As I mentioned in my last post, this one will be about Machine Learning.
First of all, let's start by defining it, which I did not do with A.I since it was straightforward:
According to the online course taught by Stanford University on Coursera, Machine learning is the science of getting computers to learn, without being explicitly programmed for it.
It is the study of computer algorithms that improve automatically through experience and has been central to AI research since the field's inception.
This computer science subfield grew out of work in A.I and represents new capabilities for computers. For instance: Netflix product recommendations, handwriting recognition etc..
Before starting to talk about it in Gaming, I should explain on what it is based.
Machine Learning uses a lot of Artificial Neural Networks (ANNs): informations processing paradigm that is inspired by the way biological nervous systems, such as the brain, process information. The key element of this paradigm is the novel structure of the information processing system. They are mainly used because they have adaptive learning, self-organisation.
What about ML in Game Development ?
Below this text, you will find a video showing how a machine learned to play the game Mario through Neural Networks. It explains how ANNs actually simulate the human brain and keeps learning by playing until finishing a level without dying in the game.
You can see how connections are used in Neural Networks to make the machine learn what to do and when in the game, depending on the environment (enemy, obligation of jumping etc..)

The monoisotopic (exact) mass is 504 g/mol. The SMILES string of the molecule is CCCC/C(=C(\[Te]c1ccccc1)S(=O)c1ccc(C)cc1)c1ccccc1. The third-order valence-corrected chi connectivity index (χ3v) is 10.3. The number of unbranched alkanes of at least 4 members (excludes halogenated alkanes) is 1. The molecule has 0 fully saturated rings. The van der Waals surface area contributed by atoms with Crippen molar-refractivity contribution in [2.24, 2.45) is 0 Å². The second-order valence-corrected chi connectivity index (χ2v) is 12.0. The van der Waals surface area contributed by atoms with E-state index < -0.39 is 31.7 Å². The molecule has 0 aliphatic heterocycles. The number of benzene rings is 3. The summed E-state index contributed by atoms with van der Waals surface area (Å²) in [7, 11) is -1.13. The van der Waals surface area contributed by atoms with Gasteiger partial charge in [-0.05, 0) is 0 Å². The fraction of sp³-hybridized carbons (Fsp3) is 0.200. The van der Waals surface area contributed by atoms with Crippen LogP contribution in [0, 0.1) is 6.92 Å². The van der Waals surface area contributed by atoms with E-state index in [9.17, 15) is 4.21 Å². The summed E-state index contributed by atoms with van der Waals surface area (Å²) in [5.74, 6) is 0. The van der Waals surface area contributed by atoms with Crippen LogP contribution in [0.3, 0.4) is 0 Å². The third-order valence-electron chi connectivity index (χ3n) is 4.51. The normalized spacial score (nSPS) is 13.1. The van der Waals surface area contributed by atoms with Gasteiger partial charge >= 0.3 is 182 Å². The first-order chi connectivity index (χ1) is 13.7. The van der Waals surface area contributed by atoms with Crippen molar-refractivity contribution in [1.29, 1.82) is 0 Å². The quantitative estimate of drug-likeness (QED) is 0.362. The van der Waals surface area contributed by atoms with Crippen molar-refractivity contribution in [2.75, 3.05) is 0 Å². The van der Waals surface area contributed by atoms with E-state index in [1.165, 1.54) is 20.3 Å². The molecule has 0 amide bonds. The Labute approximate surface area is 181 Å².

Let's talk about larger games. Here are some examples of implemented ML:
However, this is only a small number of major examples and there not so much out there in games such as FIFA, Rocket League or Call of Duty. Why so ?
In my opinion, it is simply a design-based choice. It is actually not an issue whether it' is difficult but rather a question of whether it should be done at all, and how it would impact the player's experience.
Would you enjoy it if the computer quickly learned how to counter your particular strategies, and beat you? Of course not.
It is better to simply make the enemy "appear" intelligent because that is all that matters to a player.
Hence, the result usually gets much better with simple algorithms. Especially when you think about these big titles, the time spent implementing Machine Learning could be put to better use by delivering better graphics, gameplay etc..
At this point, ML application to games is still rare. However, with Virtual Reality booming and new features coming every year, I guess sooner or later this will be often used in games.
Ahmed Ahres, 22.